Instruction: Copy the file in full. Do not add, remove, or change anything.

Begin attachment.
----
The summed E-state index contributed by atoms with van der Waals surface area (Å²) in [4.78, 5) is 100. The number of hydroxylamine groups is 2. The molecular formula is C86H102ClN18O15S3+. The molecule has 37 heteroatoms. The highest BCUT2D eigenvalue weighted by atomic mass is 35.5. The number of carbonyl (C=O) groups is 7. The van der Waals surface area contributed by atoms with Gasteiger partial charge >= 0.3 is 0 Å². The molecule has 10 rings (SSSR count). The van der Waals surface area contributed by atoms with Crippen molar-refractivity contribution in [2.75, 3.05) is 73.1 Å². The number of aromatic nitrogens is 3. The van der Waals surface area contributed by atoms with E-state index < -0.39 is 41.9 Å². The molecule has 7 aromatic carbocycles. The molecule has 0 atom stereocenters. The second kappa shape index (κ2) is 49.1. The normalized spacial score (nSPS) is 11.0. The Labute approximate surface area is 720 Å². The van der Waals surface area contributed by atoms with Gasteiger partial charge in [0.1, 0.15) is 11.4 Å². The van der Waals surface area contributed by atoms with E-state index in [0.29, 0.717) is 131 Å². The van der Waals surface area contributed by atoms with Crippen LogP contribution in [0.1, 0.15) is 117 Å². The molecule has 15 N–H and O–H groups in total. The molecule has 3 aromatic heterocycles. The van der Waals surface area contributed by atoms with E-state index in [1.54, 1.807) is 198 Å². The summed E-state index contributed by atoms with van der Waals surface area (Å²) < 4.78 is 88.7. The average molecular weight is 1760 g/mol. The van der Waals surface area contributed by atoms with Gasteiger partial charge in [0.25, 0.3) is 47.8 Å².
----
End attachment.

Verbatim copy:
The summed E-state index contributed by atoms with van der Waals surface area (Å²) in [4.78, 5) is 100. The number of hydroxylamine groups is 2. The molecular formula is C86H102ClN18O15S3+. The molecule has 37 heteroatoms. The highest BCUT2D eigenvalue weighted by atomic mass is 35.5. The number of carbonyl (C=O) groups is 7. The van der Waals surface area contributed by atoms with Gasteiger partial charge >= 0.3 is 0 Å². The molecule has 10 rings (SSSR count). The van der Waals surface area contributed by atoms with Crippen molar-refractivity contribution in [2.75, 3.05) is 73.1 Å². The number of aromatic nitrogens is 3. The van der Waals surface area contributed by atoms with E-state index < -0.39 is 41.9 Å². The molecule has 7 aromatic carbocycles. The molecule has 0 atom stereocenters. The second kappa shape index (κ2) is 49.1. The normalized spacial score (nSPS) is 11.0. The Labute approximate surface area is 720 Å². The van der Waals surface area contributed by atoms with Gasteiger partial charge in [0.1, 0.15) is 11.4 Å². The van der Waals surface area contributed by atoms with E-state index in [0.29, 0.717) is 131 Å². The van der Waals surface area contributed by atoms with Crippen LogP contribution in [0.1, 0.15) is 117 Å². The molecule has 15 N–H and O–H groups in total. The molecule has 3 aromatic heterocycles. The van der Waals surface area contributed by atoms with E-state index in [1.54, 1.807) is 198 Å². The summed E-state index contributed by atoms with van der Waals surface area (Å²) < 4.78 is 88.7. The average molecular weight is 1760 g/mol. The van der Waals surface area contributed by atoms with Gasteiger partial charge in [0.25, 0.3) is 47.8 Å².